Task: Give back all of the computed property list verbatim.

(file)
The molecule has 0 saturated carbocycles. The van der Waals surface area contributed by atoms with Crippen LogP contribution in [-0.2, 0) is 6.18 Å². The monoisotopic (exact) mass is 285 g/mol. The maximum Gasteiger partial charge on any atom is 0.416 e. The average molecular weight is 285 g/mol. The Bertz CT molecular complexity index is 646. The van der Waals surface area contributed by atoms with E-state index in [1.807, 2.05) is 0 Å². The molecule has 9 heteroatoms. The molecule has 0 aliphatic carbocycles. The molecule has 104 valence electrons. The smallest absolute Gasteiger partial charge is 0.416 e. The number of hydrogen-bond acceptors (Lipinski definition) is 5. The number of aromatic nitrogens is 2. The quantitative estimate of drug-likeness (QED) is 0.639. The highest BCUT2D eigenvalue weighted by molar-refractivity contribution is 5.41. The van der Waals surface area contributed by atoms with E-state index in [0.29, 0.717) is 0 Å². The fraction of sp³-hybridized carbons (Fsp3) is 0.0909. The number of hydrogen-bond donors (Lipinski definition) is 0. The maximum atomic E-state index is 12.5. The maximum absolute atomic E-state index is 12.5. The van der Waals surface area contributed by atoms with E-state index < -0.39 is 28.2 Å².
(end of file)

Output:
The molecule has 0 saturated carbocycles. The van der Waals surface area contributed by atoms with Crippen LogP contribution in [-0.2, 0) is 6.18 Å². The monoisotopic (exact) mass is 285 g/mol. The maximum Gasteiger partial charge on any atom is 0.416 e. The average molecular weight is 285 g/mol. The Bertz CT molecular complexity index is 646. The van der Waals surface area contributed by atoms with E-state index in [1.807, 2.05) is 0 Å². The molecule has 9 heteroatoms. The molecule has 0 aliphatic carbocycles. The molecule has 104 valence electrons. The smallest absolute Gasteiger partial charge is 0.416 e. The number of hydrogen-bond acceptors (Lipinski definition) is 5. The number of aromatic nitrogens is 2. The quantitative estimate of drug-likeness (QED) is 0.639. The highest BCUT2D eigenvalue weighted by molar-refractivity contribution is 5.41. The van der Waals surface area contributed by atoms with E-state index in [0.29, 0.717) is 0 Å². The fraction of sp³-hybridized carbons (Fsp3) is 0.0909. The number of hydrogen-bond donors (Lipinski definition) is 0. The maximum atomic E-state index is 12.5. The maximum absolute atomic E-state index is 12.5. The van der Waals surface area contributed by atoms with E-state index < -0.39 is 28.2 Å².